Economy, Business And Markets

Iran Steel Mills Mull Consolidation to Spur Growth

Iran Steel Mills Mull Consolidation to Spur GrowthIran Steel Mills Mull Consolidation to Spur Growth

Iranian steel manufacturers believe consolidation is the only way out of the ongoing recession, as they aim to boost steel exports.

Outdated technologies, high operational cost and lack of transportation and infrastructure networks are some of the major problems, Metal Expert, a Ukraine-based provider of news and analysis on steel products and raw materials industries, wrote in a recent report dubbed “Iran in Focus”.   

“The industry’s largest obstacle to growth is the myriad of steel plants operating at low, uneconomical production capacities, which is a waste of time, energy and resources,” Bahram Sobhani, CEO of Mobarakeh Steel Company, said.

Iran has a large number of steel factories with production capacities ranging from 30,000 to 6 million tons. Large mills are the drivers of the local steel industry, as they produced 88% of the total output in the last Iranian year (March 2015-16).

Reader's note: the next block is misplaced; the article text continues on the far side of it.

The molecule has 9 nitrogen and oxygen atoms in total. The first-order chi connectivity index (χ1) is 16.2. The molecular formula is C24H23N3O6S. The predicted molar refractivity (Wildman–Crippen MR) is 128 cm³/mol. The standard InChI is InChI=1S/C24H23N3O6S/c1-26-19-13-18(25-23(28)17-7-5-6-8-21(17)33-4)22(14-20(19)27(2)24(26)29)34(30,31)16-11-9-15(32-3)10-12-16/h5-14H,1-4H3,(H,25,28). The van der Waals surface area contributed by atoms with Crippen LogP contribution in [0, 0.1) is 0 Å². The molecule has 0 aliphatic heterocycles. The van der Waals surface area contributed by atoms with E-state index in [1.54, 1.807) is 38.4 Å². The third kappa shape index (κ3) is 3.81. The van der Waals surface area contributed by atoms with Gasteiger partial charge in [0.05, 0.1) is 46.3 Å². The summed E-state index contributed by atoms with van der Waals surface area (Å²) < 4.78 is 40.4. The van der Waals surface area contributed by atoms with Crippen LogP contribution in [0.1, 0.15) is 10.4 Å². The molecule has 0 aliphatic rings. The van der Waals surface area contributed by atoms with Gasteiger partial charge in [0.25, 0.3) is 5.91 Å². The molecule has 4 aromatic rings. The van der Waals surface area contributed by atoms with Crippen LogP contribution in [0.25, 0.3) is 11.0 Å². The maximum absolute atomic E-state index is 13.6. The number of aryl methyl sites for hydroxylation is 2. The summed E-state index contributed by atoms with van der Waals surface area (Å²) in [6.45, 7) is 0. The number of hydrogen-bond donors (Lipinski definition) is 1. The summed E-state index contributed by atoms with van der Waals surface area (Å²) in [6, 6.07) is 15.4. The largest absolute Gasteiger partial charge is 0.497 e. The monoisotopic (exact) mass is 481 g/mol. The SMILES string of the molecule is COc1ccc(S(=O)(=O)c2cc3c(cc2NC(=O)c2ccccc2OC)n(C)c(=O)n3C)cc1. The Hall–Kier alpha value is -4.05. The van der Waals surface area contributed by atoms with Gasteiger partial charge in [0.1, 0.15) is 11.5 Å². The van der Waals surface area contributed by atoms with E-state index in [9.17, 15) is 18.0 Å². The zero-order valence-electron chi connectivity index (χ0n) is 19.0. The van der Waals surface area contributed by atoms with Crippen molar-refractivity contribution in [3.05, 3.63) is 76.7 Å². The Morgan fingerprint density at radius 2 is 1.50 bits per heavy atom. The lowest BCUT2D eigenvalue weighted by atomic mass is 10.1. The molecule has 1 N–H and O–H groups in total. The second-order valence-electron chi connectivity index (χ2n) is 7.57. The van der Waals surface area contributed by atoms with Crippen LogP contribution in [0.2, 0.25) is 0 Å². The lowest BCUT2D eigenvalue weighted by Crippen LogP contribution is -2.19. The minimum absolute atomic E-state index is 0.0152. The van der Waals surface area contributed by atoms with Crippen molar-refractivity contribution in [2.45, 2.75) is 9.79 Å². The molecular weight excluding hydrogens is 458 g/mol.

To optimize production, local mills have proposed creating a steel consortium. Six steel companies, namely Hormozgan Steel Company, Maad Koush Iron Ore Pelletizing Company, Maad Chemie Iron Ore Concentration Plant, Saba Steel Company, South Kaveh Steel Company and Pars Mining Industries Development Company, plan to form a consortium to produce 10 million tons of steel per year.

“The merger implies all the companies sharing the infrastructure: one railroad, one electricity source and one water treatment plant, which lead to a much lower cost,” he said.

Their merger would mark the industry’s first step toward the integration of steel operations for boosting productivity and exports.

“The implementation of the proposed plan will indicate the Iranian steel industry’s maturity,” he added.

Other beneficiaries of the steel industry’s integration are Middle Eastern and European buyers, which will have an opportunity to diversify supply and get access to commodities of appropriate quality and price.

“Iran is offering competitive prices for steel now and its range of products is diverse,” a buyer told Metal Expert.

The idea looks sound and viable, considering the successful example of South Korea, producing close to 70 million tons of steel, 90% of which are manufactured only by POSCO, Hyundai and Dongkuk Steel–all three formed either through merger or acquisition of other steel companies.

Nevertheless, experts believe this path poses a challenge to Iran.

“The proposed plan still lacks details concerning ownership, organizational structure and the capital expenditure of the final company,” said Mohammad Reza Daneshgar, an industry expert.